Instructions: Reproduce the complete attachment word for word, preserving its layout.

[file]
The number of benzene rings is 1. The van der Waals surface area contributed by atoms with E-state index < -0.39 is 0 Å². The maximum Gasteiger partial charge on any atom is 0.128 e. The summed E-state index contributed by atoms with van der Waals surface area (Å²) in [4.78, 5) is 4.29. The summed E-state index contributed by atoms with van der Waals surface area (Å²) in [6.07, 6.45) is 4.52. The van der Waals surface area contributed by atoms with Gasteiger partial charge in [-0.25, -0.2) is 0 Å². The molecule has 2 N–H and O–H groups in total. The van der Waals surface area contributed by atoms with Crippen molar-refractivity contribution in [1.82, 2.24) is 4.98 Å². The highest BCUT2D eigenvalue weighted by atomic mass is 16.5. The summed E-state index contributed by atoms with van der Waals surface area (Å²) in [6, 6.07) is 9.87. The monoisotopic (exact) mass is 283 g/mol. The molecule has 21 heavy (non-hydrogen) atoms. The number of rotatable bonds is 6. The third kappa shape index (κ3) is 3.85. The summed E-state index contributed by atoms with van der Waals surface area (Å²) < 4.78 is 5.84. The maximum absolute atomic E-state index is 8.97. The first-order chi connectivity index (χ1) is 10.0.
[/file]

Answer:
The number of benzene rings is 1. The van der Waals surface area contributed by atoms with E-state index < -0.39 is 0 Å². The maximum Gasteiger partial charge on any atom is 0.128 e. The summed E-state index contributed by atoms with van der Waals surface area (Å²) in [4.78, 5) is 4.29. The summed E-state index contributed by atoms with van der Waals surface area (Å²) in [6.07, 6.45) is 4.52. The van der Waals surface area contributed by atoms with Gasteiger partial charge in [-0.25, -0.2) is 0 Å². The molecule has 2 N–H and O–H groups in total. The van der Waals surface area contributed by atoms with Crippen molar-refractivity contribution in [1.82, 2.24) is 4.98 Å². The highest BCUT2D eigenvalue weighted by atomic mass is 16.5. The summed E-state index contributed by atoms with van der Waals surface area (Å²) in [6, 6.07) is 9.87. The monoisotopic (exact) mass is 283 g/mol. The molecule has 21 heavy (non-hydrogen) atoms. The number of rotatable bonds is 6. The third kappa shape index (κ3) is 3.85. The summed E-state index contributed by atoms with van der Waals surface area (Å²) < 4.78 is 5.84. The maximum absolute atomic E-state index is 8.97. The first-order chi connectivity index (χ1) is 10.0.